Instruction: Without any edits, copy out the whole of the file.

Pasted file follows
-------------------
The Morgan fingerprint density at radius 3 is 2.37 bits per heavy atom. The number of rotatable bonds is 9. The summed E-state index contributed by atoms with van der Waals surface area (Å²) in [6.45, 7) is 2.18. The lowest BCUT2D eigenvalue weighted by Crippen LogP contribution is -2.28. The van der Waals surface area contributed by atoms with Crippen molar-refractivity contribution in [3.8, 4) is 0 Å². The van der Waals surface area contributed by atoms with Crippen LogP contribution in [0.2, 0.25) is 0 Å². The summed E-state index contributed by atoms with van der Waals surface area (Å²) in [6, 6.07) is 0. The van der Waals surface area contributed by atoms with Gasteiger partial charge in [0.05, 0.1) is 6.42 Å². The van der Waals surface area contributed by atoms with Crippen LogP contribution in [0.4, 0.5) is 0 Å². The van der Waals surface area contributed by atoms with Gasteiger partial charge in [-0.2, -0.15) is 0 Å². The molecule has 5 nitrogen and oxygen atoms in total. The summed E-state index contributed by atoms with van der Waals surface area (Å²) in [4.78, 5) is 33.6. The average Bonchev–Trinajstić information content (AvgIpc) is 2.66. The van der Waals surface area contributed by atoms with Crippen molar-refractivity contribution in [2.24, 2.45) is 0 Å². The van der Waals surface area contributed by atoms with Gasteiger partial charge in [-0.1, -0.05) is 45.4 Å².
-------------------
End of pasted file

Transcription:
The Morgan fingerprint density at radius 3 is 2.37 bits per heavy atom. The number of rotatable bonds is 9. The summed E-state index contributed by atoms with van der Waals surface area (Å²) in [6.45, 7) is 2.18. The lowest BCUT2D eigenvalue weighted by Crippen LogP contribution is -2.28. The van der Waals surface area contributed by atoms with Crippen molar-refractivity contribution in [3.8, 4) is 0 Å². The van der Waals surface area contributed by atoms with Crippen LogP contribution in [0.2, 0.25) is 0 Å². The summed E-state index contributed by atoms with van der Waals surface area (Å²) in [6, 6.07) is 0. The van der Waals surface area contributed by atoms with Gasteiger partial charge in [0.05, 0.1) is 6.42 Å². The van der Waals surface area contributed by atoms with Crippen LogP contribution in [0.4, 0.5) is 0 Å². The van der Waals surface area contributed by atoms with Gasteiger partial charge in [-0.2, -0.15) is 0 Å². The molecule has 5 nitrogen and oxygen atoms in total. The summed E-state index contributed by atoms with van der Waals surface area (Å²) in [4.78, 5) is 33.6. The average Bonchev–Trinajstić information content (AvgIpc) is 2.66. The van der Waals surface area contributed by atoms with Crippen molar-refractivity contribution in [2.24, 2.45) is 0 Å². The van der Waals surface area contributed by atoms with Gasteiger partial charge in [-0.1, -0.05) is 45.4 Å².